If Johnny Cash founded the link between country music and life behind bars, then Merle Haggard was right behind him – in fact it was as a convict in San Quentin that he first saw Cash perform in 1958, and his career burst to life in the sixties when America loved the badass counter-cultural idea of an ex-con behind the mike.
“I’m a Lonesome Fugitive” wasn’t Merle Haggard’s first album, and it certainly wasn’t his last. His most recent album was released in 2011 and he continues to tour. But this album did give him his first US country number one (with the title track), and it’s a skilled if modest album that, thanks to the success of the eponymous single, is one of his best remembered.
Three things make this album distinctive though. First is Haggard’s wise and melancholy songwriting, and the soulful themes that make up “Drink up and be Somebody” and “Someone told my story” come from a soul that’s been through the rough.
But Haggard also manages to bring it together with a gravelly Bakersfield voice and some really skilled guitar work, and there’s parts of this album where the latter really jumps out. In the overwhelming “Life in Prison”, the Chet Atkins-style steel guitar picking is stunning, an interesting silver lining for a bleak subject matter, an eloquent condemnation of the penal system that would work nicely as a B-side for “Folsom Prison Blues”. Apparently there’s a superb Byrds cover on “Sweetheart of the Rodeo” but I haven’t got to that one yet.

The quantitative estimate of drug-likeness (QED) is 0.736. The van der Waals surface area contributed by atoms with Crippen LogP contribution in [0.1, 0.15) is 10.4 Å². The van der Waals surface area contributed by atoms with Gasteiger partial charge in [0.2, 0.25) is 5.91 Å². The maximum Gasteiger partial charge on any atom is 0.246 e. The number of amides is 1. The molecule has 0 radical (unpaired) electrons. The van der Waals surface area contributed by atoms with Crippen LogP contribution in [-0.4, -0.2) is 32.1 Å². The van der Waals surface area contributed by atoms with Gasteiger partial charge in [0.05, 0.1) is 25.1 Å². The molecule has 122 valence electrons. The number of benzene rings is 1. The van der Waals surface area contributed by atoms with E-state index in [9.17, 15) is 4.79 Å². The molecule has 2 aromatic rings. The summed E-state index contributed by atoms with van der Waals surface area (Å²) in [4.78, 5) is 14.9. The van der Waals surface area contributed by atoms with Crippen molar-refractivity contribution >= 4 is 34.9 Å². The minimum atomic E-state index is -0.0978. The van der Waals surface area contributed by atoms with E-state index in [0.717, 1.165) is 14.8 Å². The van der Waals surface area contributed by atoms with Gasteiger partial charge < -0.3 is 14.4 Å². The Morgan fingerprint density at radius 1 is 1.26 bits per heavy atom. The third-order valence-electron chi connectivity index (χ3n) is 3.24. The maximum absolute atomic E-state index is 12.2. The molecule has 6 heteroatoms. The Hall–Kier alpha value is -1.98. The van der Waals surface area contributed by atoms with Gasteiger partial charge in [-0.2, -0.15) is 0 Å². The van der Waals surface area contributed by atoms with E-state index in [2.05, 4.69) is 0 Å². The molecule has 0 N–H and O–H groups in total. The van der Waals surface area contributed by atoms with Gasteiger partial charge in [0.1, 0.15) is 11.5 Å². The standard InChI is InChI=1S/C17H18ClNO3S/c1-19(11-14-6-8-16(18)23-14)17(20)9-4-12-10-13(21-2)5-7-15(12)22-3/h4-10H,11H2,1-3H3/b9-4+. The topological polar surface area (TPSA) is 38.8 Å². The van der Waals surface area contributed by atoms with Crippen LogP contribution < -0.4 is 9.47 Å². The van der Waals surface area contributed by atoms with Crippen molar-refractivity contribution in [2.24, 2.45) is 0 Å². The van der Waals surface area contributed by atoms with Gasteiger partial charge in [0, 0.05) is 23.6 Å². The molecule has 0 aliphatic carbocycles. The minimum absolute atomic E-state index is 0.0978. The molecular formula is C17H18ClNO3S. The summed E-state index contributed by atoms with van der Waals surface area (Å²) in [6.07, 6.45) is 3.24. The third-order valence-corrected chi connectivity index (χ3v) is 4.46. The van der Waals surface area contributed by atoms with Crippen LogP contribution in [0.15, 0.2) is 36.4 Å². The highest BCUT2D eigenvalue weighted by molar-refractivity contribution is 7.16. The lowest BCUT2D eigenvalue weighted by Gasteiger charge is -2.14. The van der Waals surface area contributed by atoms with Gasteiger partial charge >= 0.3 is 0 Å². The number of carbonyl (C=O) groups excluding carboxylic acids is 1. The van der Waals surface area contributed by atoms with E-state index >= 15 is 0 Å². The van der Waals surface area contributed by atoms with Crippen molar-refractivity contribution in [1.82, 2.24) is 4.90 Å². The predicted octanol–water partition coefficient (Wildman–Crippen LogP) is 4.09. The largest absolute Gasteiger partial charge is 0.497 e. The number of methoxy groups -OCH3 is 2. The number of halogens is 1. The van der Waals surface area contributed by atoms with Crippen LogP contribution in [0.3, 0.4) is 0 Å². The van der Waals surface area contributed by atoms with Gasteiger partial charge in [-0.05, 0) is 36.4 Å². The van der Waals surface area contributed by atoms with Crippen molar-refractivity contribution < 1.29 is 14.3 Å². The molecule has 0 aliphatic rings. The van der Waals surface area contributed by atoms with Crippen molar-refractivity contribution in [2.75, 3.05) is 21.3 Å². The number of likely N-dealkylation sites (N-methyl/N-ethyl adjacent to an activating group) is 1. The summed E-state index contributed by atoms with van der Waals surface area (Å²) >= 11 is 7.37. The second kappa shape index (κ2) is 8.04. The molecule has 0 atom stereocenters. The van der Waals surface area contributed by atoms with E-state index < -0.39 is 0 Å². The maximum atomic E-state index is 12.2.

For an album so embedded in its honky tonk country roots, Haggard does get to play with other genres, most surprisingly with “If you want to be my woman” which is a dead ringer for soul classic “Can I get a witness?”. But then this is a diverse album with sweet songs like “Mary’s Mine” and “All of me belongs to you” rubbing shoulders with thrillers like “Mixed up mess of a heart” and the frantic and exciting “Skid Row” that, despite its sorrowful outlook, is catchy and upbeat (and fuck me that steel guitar picking is good).
In the years to come Merle Haggard would be a hero of both the countercultural scene and the “America fuck yeah!” crowd, and while his later hit “Okie from Muskogee” appears to be hippie-baiting satire, it’s done with a knowing wink to the flower power crowd, and The Grateful Dead liked it enough to cover it.
But all that was to come in a long and bountiful career. This album then, is just a snapshot of his roots, and while it’s not an epic, it’s warm and welcoming, and a thoroughly pleasant listen.